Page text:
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By | December 2012
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Acceptability of Dried Papaya (Carica Papaya) Leaves as Mulch for Tomato (Solanum lycopersicum) Plants Compared to Synthetic Fertilizer

A Research Paper Presented to the Faculty and Staff of
Dueñas General Comprehensive High School
Dueñas, Iloilo

In Partial Fulfillment of the Requirements of the Subject Research II

By: Krystel Mae Labid
Zaira Gwyn Harder
Ashley Nicole Redoña

CHAPTER I
Background of the Study
Introduction
The papaya leaves used in mulching is a small tropical tree with a straight stem marked by scars where leaves have fallen directly from it. Papayas do not have branches. The papaya fruit is pear-shaped with a bright golden-yellow skin. The flesh of the fruit is a brighter orange-yellow, juicy and silky smooth, with a sweet and sour flavor. The shiny gray or black seeds in the interior of the fruit have a peppery taste and are edible, although they are usually discarded. The papaya is an extraordinarily useful plant. In the tropics around the world papaya is the breakfast fruit, served either green or ripe. The juice is a popular beverage, and the leaves and young stems are steamed and served as a vegetable. The fruit yields an enzyme, papain, best known as a digestive aid but most commonly used to "clear" freshly brewed beer. The latex is used as a freckle remover, and the seed has antibacterial action against Bacillus cereus, Escherischia coli, Pseudomonas aeruginosa, Staphylococcus aureus, and Shigella flexneri. The leaves have been used as a substitute for soap, and for dressing wounds.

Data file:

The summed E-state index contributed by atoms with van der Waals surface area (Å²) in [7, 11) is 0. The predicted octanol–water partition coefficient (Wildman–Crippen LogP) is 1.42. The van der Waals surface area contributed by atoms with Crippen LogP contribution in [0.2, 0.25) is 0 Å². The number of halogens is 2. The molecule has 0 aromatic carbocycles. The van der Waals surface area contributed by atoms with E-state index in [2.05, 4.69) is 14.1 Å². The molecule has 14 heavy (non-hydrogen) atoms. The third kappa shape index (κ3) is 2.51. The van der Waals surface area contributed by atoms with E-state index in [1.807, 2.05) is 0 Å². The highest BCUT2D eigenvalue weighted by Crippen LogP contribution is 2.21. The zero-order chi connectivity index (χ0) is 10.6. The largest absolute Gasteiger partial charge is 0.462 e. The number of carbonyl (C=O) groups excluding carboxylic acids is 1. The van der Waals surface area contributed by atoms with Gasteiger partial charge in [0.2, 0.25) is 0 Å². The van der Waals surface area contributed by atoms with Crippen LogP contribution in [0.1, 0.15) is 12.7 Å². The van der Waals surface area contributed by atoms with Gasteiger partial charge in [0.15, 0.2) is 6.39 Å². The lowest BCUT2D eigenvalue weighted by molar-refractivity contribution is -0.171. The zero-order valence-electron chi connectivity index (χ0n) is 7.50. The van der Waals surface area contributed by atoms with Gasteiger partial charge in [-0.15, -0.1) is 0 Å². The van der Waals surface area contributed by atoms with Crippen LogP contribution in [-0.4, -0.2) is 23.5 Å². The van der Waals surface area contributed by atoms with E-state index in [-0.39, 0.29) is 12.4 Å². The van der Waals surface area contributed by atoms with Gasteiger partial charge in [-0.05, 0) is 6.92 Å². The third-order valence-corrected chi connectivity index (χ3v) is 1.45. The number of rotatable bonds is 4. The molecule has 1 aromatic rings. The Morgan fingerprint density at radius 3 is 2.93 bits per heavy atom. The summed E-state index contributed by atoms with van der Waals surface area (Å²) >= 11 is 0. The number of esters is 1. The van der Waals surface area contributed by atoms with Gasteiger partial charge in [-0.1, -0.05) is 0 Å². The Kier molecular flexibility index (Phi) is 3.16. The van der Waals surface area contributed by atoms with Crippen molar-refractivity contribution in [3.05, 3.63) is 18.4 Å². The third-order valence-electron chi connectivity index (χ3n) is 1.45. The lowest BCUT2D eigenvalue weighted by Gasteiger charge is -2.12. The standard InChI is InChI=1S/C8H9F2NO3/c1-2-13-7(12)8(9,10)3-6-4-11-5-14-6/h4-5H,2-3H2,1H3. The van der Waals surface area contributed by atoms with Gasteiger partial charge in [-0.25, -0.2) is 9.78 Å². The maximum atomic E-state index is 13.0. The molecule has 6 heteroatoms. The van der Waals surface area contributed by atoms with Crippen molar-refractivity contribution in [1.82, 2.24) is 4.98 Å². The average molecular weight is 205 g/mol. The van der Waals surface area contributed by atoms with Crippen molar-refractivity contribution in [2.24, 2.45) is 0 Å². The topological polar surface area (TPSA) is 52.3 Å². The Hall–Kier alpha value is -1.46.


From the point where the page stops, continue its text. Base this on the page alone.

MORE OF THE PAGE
Constituents
The leaf contains beta-carotene, calcium, carpaine, fats, flavonols, niacin, papain, tannins, and vitamin C (in higher concentration in the leaf than in the fruit). The leaf, unlike the fruit, is not a source of the protein-dissolving enzyme papain, but the latex (sap) in the leaf stem is. Papain remains in leaf preparations that have been dried over low heat, but it may be destroyed in products that are...

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